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Reason I ask, I am studying lecture on Hilbert spaces and the real numbers are the first example of a Hilbert space. The the lecture talks about completeness and demonstrates the concept using a real number line.

Naturally I wonder is the real number line itself a Hilbert space. ? I would say not since I can't make vectors from a horizontal line. Unless we make the vertical component the 0 vector. If that is the case shouldn't the lecture say the real plane is a Hilbert space and NOT the real numbers are a Hilbert space? Cab someone explain ? Thank you.

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    $\begingroup$ It is a 1-dimensional real Hilbert space,. $\endgroup$
    – user491874
    Dec 3, 2017 at 16:52
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    $\begingroup$ $\mathbb{R}^n$ can be seen as a Hilbert space for any $n \geq 1$. As long as you're in a vector space and you have some kind of inner product, and you have completeness, then you should be good. $\endgroup$
    – user123
    Dec 3, 2017 at 16:53

1 Answer 1

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A Hilbert space is an inner product space that is also complete as a metric space (with respect to the norm induced by the inner product). The real numbers $\mathbb{R}$ are a one-dimensional vector space over themselves, and we can define an inner product on $\mathbb{R}$ by $$ \langle x, y \rangle = xy. $$ This inner product induces the usual norm on $\mathbb{R}$, i.e. the absolute value, which we know is complete. Thus $\mathbb{R}$ is a Hilbert space.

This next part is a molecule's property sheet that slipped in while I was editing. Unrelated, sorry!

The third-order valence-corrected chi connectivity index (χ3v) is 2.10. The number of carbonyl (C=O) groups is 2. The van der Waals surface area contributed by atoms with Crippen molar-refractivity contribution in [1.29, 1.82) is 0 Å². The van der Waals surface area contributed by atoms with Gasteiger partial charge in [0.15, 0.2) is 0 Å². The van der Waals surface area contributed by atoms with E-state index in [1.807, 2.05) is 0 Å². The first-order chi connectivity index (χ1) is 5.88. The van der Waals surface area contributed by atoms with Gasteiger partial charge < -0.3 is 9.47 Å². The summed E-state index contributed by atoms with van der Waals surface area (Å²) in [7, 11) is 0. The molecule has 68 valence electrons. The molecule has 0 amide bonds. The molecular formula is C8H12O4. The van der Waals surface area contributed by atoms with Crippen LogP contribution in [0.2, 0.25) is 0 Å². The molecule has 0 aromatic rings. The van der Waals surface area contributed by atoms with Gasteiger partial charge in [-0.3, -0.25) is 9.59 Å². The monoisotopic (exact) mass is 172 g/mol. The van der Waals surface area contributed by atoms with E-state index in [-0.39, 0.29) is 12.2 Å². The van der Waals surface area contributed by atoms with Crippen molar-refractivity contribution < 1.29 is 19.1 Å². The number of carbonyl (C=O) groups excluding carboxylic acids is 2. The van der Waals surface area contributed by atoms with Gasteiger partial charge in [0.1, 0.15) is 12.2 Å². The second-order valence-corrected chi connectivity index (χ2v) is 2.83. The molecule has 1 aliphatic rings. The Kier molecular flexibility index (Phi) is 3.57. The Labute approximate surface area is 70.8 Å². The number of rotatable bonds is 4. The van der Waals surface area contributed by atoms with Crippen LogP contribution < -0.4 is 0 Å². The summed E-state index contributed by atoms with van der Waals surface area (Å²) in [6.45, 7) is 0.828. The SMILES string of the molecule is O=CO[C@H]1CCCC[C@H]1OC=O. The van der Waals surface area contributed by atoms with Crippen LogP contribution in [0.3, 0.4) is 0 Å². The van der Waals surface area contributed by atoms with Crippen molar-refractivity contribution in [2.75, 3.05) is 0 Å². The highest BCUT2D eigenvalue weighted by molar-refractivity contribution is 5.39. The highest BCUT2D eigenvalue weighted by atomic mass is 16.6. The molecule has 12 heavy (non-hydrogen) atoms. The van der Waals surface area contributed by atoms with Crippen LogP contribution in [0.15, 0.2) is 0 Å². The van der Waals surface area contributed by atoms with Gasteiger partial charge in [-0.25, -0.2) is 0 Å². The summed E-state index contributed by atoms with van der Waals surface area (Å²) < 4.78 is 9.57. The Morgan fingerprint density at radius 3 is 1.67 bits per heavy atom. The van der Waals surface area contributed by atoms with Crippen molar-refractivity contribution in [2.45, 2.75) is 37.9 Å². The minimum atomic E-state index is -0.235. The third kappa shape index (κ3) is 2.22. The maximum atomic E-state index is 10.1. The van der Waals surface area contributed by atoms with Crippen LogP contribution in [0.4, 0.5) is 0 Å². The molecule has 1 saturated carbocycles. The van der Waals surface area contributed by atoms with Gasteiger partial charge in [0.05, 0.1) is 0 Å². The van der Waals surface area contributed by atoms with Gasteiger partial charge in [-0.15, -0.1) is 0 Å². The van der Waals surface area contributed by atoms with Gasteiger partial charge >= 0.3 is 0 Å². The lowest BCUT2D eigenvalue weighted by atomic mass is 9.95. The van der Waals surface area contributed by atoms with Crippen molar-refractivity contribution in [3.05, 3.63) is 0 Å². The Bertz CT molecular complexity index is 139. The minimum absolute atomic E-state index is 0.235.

Indeed, for any $n\in\mathbb{N}$, we can define an inner product on $\mathbb{R}^n$ (or $\mathbb{C}^n$) by $$ \langle x, y \rangle = \sum_{j=1}^{n} x_j \overline{y}_j, $$ where $x_j$ and $y_j$ are the $j$-th components of $x$ and $y$, respectively (conjugation is required if the base field is complex, and is trivial if the base field is real). This inner product induces the usual Euclidean norm on $\mathbb{R}^n$ (or $\mathbb{C}^n$), which is again complete. Hence all of these spaces are (finite dimensional) Hilbert spaces.

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